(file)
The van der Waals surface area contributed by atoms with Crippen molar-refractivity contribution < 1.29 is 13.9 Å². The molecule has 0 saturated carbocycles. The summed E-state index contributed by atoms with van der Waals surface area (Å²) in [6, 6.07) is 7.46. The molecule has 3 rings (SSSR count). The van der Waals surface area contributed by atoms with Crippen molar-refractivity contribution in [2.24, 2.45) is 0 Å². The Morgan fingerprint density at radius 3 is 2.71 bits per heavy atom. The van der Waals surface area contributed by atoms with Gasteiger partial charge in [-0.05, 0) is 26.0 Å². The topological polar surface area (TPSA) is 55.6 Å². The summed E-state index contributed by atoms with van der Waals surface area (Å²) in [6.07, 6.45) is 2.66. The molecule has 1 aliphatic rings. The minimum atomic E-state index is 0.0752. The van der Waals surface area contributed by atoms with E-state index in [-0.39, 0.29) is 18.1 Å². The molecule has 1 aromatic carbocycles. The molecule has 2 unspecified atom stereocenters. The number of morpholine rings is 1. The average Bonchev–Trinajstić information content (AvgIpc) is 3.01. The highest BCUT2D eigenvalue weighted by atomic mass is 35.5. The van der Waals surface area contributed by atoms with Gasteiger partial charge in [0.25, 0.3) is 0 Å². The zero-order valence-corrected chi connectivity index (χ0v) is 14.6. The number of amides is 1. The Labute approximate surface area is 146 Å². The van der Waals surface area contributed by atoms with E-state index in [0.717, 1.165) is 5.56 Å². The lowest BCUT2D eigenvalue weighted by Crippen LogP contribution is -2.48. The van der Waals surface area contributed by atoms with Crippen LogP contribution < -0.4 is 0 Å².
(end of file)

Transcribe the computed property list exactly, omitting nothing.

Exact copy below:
The van der Waals surface area contributed by atoms with Crippen molar-refractivity contribution < 1.29 is 13.9 Å². The molecule has 0 saturated carbocycles. The summed E-state index contributed by atoms with van der Waals surface area (Å²) in [6, 6.07) is 7.46. The molecule has 3 rings (SSSR count). The van der Waals surface area contributed by atoms with Crippen molar-refractivity contribution in [2.24, 2.45) is 0 Å². The Morgan fingerprint density at radius 3 is 2.71 bits per heavy atom. The van der Waals surface area contributed by atoms with Gasteiger partial charge in [-0.05, 0) is 26.0 Å². The topological polar surface area (TPSA) is 55.6 Å². The summed E-state index contributed by atoms with van der Waals surface area (Å²) in [6.07, 6.45) is 2.66. The molecule has 1 aliphatic rings. The minimum atomic E-state index is 0.0752. The van der Waals surface area contributed by atoms with E-state index in [-0.39, 0.29) is 18.1 Å². The molecule has 1 aromatic carbocycles. The molecule has 2 unspecified atom stereocenters. The number of morpholine rings is 1. The average Bonchev–Trinajstić information content (AvgIpc) is 3.01. The highest BCUT2D eigenvalue weighted by atomic mass is 35.5. The van der Waals surface area contributed by atoms with Gasteiger partial charge in [0.25, 0.3) is 0 Å². The zero-order valence-corrected chi connectivity index (χ0v) is 14.6. The number of amides is 1. The Labute approximate surface area is 146 Å². The van der Waals surface area contributed by atoms with E-state index in [0.717, 1.165) is 5.56 Å². The lowest BCUT2D eigenvalue weighted by Crippen LogP contribution is -2.48. The van der Waals surface area contributed by atoms with Crippen LogP contribution < -0.4 is 0 Å².